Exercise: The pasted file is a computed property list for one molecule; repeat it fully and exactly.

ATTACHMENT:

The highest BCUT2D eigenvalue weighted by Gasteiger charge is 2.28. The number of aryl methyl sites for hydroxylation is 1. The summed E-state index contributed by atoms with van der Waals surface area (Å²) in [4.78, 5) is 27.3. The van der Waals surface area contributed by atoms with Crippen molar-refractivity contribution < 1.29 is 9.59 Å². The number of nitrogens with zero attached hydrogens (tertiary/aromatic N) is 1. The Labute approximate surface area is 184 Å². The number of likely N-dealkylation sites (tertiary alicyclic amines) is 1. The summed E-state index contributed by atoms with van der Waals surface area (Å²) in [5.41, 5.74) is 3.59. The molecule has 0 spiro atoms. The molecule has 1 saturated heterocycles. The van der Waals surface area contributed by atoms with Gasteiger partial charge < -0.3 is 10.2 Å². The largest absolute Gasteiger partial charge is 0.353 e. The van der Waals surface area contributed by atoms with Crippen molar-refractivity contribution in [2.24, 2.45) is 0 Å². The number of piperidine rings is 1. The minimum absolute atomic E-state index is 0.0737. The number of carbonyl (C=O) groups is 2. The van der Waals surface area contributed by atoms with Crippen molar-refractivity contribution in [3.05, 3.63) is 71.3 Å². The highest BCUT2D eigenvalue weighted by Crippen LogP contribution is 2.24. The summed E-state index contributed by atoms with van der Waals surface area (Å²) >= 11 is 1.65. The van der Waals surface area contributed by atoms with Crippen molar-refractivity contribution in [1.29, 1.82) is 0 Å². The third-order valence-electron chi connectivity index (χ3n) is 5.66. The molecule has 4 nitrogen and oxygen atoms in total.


The highest BCUT2D eigenvalue weighted by Gasteiger charge is 2.28. The number of aryl methyl sites for hydroxylation is 1. The summed E-state index contributed by atoms with van der Waals surface area (Å²) in [4.78, 5) is 27.3. The van der Waals surface area contributed by atoms with Crippen molar-refractivity contribution < 1.29 is 9.59 Å². The number of nitrogens with zero attached hydrogens (tertiary/aromatic N) is 1. The Labute approximate surface area is 184 Å². The number of likely N-dealkylation sites (tertiary alicyclic amines) is 1. The summed E-state index contributed by atoms with van der Waals surface area (Å²) in [5.41, 5.74) is 3.59. The molecule has 0 spiro atoms. The molecule has 1 saturated heterocycles. The van der Waals surface area contributed by atoms with Gasteiger partial charge < -0.3 is 10.2 Å². The largest absolute Gasteiger partial charge is 0.353 e. The van der Waals surface area contributed by atoms with Crippen molar-refractivity contribution in [2.24, 2.45) is 0 Å². The number of piperidine rings is 1. The minimum absolute atomic E-state index is 0.0737. The number of carbonyl (C=O) groups is 2. The van der Waals surface area contributed by atoms with Crippen molar-refractivity contribution in [3.05, 3.63) is 71.3 Å². The highest BCUT2D eigenvalue weighted by Crippen LogP contribution is 2.24. The summed E-state index contributed by atoms with van der Waals surface area (Å²) >= 11 is 1.65. The van der Waals surface area contributed by atoms with Crippen molar-refractivity contribution in [1.29, 1.82) is 0 Å². The third-order valence-electron chi connectivity index (χ3n) is 5.66. The molecule has 4 nitrogen and oxygen atoms in total.